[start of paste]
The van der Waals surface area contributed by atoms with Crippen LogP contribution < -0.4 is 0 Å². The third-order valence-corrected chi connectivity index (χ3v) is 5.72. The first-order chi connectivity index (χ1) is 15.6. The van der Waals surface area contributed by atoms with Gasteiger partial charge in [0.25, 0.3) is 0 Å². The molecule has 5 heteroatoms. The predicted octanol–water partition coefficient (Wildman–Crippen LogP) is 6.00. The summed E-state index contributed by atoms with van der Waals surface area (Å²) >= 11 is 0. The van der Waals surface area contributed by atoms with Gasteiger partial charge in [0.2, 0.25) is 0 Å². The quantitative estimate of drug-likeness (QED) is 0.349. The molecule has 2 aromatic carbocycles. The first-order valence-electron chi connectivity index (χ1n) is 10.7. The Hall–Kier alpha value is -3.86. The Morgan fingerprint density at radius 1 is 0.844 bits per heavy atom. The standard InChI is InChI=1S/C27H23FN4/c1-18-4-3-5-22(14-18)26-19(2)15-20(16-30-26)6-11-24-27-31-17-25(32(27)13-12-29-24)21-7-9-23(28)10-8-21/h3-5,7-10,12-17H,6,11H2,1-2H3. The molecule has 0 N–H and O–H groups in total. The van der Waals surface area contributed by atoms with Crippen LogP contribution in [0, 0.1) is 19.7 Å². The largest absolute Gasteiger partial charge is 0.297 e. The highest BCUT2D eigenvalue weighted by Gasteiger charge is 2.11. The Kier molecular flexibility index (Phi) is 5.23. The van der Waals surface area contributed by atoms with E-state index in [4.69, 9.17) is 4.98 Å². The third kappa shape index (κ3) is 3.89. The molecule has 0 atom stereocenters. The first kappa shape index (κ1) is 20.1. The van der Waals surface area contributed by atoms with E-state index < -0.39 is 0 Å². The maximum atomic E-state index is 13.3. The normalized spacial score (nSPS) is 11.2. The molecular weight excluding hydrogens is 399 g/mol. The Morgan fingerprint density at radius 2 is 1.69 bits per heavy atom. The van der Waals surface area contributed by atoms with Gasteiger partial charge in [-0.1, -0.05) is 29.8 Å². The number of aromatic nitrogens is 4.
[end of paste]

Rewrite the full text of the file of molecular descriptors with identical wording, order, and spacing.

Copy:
The van der Waals surface area contributed by atoms with Crippen LogP contribution < -0.4 is 0 Å². The third-order valence-corrected chi connectivity index (χ3v) is 5.72. The first-order chi connectivity index (χ1) is 15.6. The van der Waals surface area contributed by atoms with Gasteiger partial charge in [0.25, 0.3) is 0 Å². The molecule has 5 heteroatoms. The predicted octanol–water partition coefficient (Wildman–Crippen LogP) is 6.00. The summed E-state index contributed by atoms with van der Waals surface area (Å²) >= 11 is 0. The van der Waals surface area contributed by atoms with Gasteiger partial charge in [0.2, 0.25) is 0 Å². The quantitative estimate of drug-likeness (QED) is 0.349. The molecule has 2 aromatic carbocycles. The first-order valence-electron chi connectivity index (χ1n) is 10.7. The Hall–Kier alpha value is -3.86. The Morgan fingerprint density at radius 1 is 0.844 bits per heavy atom. The standard InChI is InChI=1S/C27H23FN4/c1-18-4-3-5-22(14-18)26-19(2)15-20(16-30-26)6-11-24-27-31-17-25(32(27)13-12-29-24)21-7-9-23(28)10-8-21/h3-5,7-10,12-17H,6,11H2,1-2H3. The molecule has 0 N–H and O–H groups in total. The van der Waals surface area contributed by atoms with Crippen LogP contribution in [0, 0.1) is 19.7 Å². The largest absolute Gasteiger partial charge is 0.297 e. The highest BCUT2D eigenvalue weighted by Gasteiger charge is 2.11. The Kier molecular flexibility index (Phi) is 5.23. The van der Waals surface area contributed by atoms with E-state index in [4.69, 9.17) is 4.98 Å². The third kappa shape index (κ3) is 3.89. The molecule has 0 atom stereocenters. The first kappa shape index (κ1) is 20.1. The van der Waals surface area contributed by atoms with E-state index < -0.39 is 0 Å². The maximum atomic E-state index is 13.3. The normalized spacial score (nSPS) is 11.2. The molecular weight excluding hydrogens is 399 g/mol. The Morgan fingerprint density at radius 2 is 1.69 bits per heavy atom. The van der Waals surface area contributed by atoms with Gasteiger partial charge in [-0.1, -0.05) is 29.8 Å². The number of aromatic nitrogens is 4.